Now that we’ve discussed the characteristics of a good account plan, let’s dive into specifics. It’s important to keep track of certain information that everyone in the sales organization—and later, the customer success team—can reference to ensure ongoing strategic alignment and account success.
The most successful sales teams and account managers have a clear understanding of their customer’s value proposition, background and history, brand narrative, and business goals. They ask value-driven, actionable questions to better understand what the industry landscape is, where the company is headed, and what challenges they’ll face along the way.
On a tactical level, it’s important to document basic account details, including any current account spend and how much budget the customer has available to meet its goals. Think of this part of the plan as a “wiki” on the company. Be sure to include these basic company details in your account plan:
- Company mission statement and vision
- Company background and history
- Number of employees
- Annual revenue
- Target markets
It’s tough to create a plan for success without understanding all the players you’re dealing with. Along with your main points of contact, it’s important to be aware of other key stakeholders and decision-makers—and hopefully create relationships with them.
Create an account map to understand where everyone sits in the organization. A stakeholder analysis can also help you proactively identify any implementation roadblocks. Then, create a plan to engage with the people who will help drive product adoption and success throughout the entire organization.
Implementation is arguably the most important stage of the sales process. As a result, it also requires the most cross-functional collaboration between the sales, buying, and implementation teams and clear buy-in on each step of the process with your new customer account.
An implementation path will show everyone responsible on the account the clear roadmap to get things off the ground successfully. Tools like the Lucidchart Sales Solution can help you create dynamic roadmaps to close deals faster and set them up for success.
Current and future state
To understand where you’re going, you must also understand where you’ve been. No account plan is complete without a clear understanding of what challenges the customer is currently facing and how your product or solution will solve those pain points.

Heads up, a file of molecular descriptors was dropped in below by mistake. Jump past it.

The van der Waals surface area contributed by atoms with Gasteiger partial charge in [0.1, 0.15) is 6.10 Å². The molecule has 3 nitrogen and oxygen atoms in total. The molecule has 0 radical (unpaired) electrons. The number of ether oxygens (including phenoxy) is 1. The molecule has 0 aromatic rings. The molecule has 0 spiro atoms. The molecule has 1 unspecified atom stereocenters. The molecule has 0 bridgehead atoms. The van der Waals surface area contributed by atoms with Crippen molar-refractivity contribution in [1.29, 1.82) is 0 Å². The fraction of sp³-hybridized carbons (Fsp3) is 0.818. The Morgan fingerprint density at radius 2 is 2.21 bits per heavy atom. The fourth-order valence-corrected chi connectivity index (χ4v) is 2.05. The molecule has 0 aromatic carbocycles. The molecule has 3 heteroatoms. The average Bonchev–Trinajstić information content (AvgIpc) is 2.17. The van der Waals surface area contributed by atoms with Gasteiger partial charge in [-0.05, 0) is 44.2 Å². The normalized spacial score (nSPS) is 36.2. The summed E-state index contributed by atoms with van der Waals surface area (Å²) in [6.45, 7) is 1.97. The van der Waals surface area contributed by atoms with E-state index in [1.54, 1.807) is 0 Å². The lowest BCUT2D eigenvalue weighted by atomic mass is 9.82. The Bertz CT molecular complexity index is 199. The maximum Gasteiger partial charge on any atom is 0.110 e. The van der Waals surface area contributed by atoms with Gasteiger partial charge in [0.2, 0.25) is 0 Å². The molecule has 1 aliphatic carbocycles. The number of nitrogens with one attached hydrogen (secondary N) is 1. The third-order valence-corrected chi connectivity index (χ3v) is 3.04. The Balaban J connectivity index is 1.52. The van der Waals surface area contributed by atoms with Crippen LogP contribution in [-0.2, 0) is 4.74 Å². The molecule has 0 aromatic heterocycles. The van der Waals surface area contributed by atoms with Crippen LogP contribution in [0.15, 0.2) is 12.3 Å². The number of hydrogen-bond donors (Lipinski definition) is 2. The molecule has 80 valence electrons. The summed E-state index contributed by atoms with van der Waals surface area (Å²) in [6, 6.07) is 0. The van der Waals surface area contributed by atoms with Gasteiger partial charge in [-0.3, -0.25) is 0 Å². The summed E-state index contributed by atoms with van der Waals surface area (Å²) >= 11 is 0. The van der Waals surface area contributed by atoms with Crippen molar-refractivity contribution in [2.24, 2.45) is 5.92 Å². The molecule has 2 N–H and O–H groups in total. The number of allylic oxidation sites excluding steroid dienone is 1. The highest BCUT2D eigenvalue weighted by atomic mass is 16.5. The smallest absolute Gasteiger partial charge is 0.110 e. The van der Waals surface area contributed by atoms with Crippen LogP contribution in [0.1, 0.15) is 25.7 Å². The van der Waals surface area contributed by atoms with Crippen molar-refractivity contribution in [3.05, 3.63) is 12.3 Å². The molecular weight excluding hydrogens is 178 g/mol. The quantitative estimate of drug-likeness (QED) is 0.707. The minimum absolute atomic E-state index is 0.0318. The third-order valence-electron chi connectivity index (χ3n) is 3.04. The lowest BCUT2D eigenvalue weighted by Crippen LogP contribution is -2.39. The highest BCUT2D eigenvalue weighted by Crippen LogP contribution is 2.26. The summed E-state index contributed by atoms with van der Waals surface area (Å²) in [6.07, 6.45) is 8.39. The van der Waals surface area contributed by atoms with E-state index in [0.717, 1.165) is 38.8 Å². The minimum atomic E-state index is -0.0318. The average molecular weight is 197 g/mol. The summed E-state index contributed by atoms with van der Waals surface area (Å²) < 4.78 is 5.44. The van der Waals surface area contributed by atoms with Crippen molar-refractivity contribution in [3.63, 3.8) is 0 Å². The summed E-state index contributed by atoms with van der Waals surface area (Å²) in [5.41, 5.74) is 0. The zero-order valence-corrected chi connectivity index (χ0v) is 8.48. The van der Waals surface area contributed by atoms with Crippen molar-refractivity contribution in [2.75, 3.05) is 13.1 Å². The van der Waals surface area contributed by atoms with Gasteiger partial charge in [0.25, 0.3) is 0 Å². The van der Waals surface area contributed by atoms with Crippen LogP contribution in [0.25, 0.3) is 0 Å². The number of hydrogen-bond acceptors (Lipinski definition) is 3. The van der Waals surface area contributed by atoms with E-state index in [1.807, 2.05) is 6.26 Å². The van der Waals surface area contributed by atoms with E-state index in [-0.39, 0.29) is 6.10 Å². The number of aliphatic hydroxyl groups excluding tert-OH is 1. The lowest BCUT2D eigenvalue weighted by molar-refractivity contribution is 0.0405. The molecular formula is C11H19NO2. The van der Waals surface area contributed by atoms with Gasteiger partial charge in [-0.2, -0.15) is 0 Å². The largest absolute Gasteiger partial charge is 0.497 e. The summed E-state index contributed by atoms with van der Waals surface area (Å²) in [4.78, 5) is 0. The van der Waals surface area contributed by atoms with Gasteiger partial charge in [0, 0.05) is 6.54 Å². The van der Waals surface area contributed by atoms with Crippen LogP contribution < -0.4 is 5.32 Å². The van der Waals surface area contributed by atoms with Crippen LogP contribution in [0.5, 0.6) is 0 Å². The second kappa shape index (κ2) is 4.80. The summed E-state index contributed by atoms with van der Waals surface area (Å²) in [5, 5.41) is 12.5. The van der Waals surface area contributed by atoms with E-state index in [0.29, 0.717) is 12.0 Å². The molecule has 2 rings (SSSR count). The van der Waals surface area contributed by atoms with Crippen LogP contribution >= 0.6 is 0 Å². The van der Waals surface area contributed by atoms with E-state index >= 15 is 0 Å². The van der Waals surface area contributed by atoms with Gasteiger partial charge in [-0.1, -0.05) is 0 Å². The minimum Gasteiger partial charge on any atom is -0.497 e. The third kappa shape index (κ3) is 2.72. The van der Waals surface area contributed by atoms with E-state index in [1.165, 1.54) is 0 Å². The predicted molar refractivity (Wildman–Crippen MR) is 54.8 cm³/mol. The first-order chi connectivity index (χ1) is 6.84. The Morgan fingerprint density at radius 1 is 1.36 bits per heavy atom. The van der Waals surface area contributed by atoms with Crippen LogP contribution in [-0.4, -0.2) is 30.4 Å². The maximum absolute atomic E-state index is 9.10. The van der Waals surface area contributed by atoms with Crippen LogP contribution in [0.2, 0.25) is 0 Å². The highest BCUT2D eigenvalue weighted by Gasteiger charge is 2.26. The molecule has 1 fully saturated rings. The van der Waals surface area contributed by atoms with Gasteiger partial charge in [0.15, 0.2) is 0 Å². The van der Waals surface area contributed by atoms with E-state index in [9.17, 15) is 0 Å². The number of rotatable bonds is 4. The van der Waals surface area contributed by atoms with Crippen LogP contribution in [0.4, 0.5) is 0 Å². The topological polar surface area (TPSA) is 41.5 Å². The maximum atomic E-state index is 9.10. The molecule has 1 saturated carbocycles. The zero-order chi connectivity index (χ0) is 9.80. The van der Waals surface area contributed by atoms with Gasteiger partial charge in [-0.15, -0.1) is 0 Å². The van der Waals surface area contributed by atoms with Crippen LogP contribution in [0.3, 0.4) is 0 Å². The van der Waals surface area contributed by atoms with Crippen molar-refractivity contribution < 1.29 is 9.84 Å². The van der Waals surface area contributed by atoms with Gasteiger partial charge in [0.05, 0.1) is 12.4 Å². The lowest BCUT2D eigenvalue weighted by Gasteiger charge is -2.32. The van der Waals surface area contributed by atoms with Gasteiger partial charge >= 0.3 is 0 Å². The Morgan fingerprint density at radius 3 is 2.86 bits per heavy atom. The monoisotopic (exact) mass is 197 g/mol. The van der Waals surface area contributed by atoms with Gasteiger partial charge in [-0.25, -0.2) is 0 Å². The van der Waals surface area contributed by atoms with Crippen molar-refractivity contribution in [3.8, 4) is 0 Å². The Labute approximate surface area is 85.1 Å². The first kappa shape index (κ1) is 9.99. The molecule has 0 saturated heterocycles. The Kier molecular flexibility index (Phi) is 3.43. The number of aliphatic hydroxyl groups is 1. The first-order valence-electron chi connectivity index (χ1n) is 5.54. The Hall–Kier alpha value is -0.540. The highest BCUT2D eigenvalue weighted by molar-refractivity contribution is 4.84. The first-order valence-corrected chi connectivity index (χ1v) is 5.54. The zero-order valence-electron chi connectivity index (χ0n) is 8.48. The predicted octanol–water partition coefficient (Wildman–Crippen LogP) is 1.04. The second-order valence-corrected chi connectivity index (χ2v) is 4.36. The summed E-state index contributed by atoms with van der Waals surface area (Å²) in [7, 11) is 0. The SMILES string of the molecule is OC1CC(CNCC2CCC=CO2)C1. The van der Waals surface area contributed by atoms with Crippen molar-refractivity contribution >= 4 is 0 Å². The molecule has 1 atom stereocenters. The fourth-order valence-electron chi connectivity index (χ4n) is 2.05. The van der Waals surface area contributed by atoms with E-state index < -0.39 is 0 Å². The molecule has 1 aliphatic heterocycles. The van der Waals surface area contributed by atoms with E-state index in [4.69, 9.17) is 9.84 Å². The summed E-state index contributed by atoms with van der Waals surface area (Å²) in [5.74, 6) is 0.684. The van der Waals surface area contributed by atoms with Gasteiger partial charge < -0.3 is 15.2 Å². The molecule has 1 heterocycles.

It’s especially important to document this information before you hand a new account over to the customer success team, so they have a clear roadmap for success.
Customer success plan
Account plans should exist and be useful far beyond the initial sale. What are the customer success team’s goals and KPIs? And more importantly, how do you ensure those goals align with the goals and KPIs established with your new customer during the sales process?
A clear customer success plan should include actionable, measurable steps to achieve your customer’s goals and business objectives.
Executive briefing document (EBD)
Once you’ve created a comprehensive account plan, it’s time to loop in your executive stakeholders or report on your progress. An executive briefing document can serve two purposes: you can use it to download an executive acting as a sponsor on the details of the account, or fill them in on an account’s status for better forecasting.
When working with an executive sponsor, it’s important to communicate all relevant account details well before they connect with the customer: Why are we meeting, who are we meeting with, what do they care about, and why? Similarly, an EBD can assure executive teams that sales teams are working consistently and effectively to move deals forward and onboard new customers in a way that will drive renewals and long-term, recurring revenue.
Great account planning isn’t an easy task, but it is well worth the effort. Take a look at how the Lucidchart Sales Solution can help sales teams create consistent account plans that are easily accessible to everyone working on the deal—and minimize account churn over time.
Try the Lucidchart Sales Solution to create consistent account plans and close bigger deals faster.